"Obviously, fashion brands need to generate attention, and in a crowded landscape, an unconventional design can get you that," commented Cronberg. "This way, a designer can see him or herself as more aligned with an artist than a mere rag-trader. Putting men in skirts kills two birds with one stone."

Yet, as Rabkin points out, such clothes have a very limited life span since they are not commercially viable: "They don't sell much outside of the clientele that has already been predisposed to wearing feminine clothes. By and large, catwalk fashion speaks to fashion people - the press and the buyers - and they operate in a bit of a bubble that allows for a more risqué approach to dressing."

The androgynous, gender fluid look is, nonetheless, still very much in as seen in London this season and will be undoubtedly put forward to the masses by global, low-cost clothing brands in subtle reinterpretations. 

That trick has, however, penetrated designer collections as well. Last week in Florence, J. W. Anderson, the master of gender bending, who had previously presented male models in hyper-feminine outfits, offered a different, much calmer collection. The verdict was unanimous: "Finally something wearable from J. W.!" recalled Rabkin.

Subcultures are dead

Wearable, toned-down designs, however, are generally less than exquisite, and the showcases in London, Florence, and Milan were bleaker than usual this June. 

On paper, men's fashion weeks sound like socio-cultural battlefields of creative forces, but uncertain expectations, obsolete industry structures, and overwhelming competition are forcing brands and designers to settle on non-offensive yet unexciting summery prints and shorts-and-sandals ensembles.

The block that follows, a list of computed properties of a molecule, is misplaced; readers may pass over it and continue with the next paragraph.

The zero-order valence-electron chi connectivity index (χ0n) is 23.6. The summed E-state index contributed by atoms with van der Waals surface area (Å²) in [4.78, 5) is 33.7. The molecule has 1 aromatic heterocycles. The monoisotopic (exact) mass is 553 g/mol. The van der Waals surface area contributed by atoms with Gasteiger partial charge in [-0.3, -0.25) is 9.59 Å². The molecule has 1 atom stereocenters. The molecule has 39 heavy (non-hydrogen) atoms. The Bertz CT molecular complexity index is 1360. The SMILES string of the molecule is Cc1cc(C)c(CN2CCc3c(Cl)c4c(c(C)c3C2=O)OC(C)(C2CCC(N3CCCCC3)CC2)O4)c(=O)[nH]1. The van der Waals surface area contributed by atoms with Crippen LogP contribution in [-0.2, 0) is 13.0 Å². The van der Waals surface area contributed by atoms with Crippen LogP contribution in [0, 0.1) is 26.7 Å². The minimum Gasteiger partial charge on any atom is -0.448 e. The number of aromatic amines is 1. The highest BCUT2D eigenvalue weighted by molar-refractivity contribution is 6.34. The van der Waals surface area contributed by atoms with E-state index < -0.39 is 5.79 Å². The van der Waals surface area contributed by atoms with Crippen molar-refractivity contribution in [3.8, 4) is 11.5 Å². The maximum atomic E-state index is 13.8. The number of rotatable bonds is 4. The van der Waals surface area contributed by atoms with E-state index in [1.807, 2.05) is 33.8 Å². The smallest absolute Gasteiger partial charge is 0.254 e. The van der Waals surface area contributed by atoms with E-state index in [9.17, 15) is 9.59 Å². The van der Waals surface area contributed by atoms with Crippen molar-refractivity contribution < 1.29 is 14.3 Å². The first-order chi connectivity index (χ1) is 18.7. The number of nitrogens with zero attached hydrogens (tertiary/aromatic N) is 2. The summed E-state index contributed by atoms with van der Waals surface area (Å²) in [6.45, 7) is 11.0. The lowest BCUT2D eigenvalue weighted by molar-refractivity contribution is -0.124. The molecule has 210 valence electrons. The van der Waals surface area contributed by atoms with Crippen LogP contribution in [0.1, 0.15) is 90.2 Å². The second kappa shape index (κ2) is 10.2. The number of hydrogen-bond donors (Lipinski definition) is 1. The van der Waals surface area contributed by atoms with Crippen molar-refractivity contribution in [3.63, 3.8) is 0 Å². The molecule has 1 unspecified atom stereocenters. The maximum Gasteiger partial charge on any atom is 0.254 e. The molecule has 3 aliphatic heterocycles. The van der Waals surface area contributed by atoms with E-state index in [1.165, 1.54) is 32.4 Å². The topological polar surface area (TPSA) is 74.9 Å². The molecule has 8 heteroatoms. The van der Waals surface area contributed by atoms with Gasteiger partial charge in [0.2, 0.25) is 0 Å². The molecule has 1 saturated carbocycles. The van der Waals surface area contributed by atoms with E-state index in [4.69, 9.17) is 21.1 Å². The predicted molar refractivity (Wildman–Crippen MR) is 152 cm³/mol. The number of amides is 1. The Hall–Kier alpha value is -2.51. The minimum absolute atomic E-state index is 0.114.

Even Prada, the Italian surname that singlehandedly reshaped the fashion of the last 25 years, succumbed to insipid, generic pieces embellished with manga imagery to create an ever-so-short moment of fashionable caprice this season.

This week all eyes are on Paris, then, which has established herself again as the source of avant-garde thanks to newcomers that do not shy away from exploiting the street and the underground.

While this approach has generated many trends that have dominated retail - the 1990s post-Soviet look, for instance - Rabkin warns about its cultural effects. Think samurai-warrior-inspired man bun.

Menswear Spring/Summer 2018 (Burberry, Versace, Dolce & Gabbana)

Many brands like to borrow cultural elements and put them in new contexts

"Subcultures are dead," he claimed, saying, "Appropriation moves at the speed of light. It has become nearly impossible to carve out a space that will not be quickly co-opted by capitalism. The decoupling of visual codes from their cultural roots and the loss of meaning that goes with it is one of the most unfortunate developments in contemporary fashion. Consumption has become the easiest way to acquire meaning."

'Real men' haven't gone anywhere

And, speaking of consumption, men do love shopping these days. According to the global market research agency Euromonitor, the menswear market is set to outpace womenswear in terms of sales by 2020.

But does it mean that men will put on every quip designers throw their way?

"'Real men' have not gone anywhere," asserted Cronberg. "Though lately there have been cries about masculinity 'in crisis' and the emergence of a 'new man' - an idea that the fashion industry has been quick to capitalize on -, a skeptic would point out that while men try on pussy-bow blouses and extra-long sleeves, the catalyst for this plethora of new looks might be more closely related to the ever-increasing commodification of everyday life and advances in marketing and advertising than it is to any kind of new man." 

Fashion should always be taken with a grain of salt, added Cronberg. "Change happens for the sake of change: That's the mantra of fashion."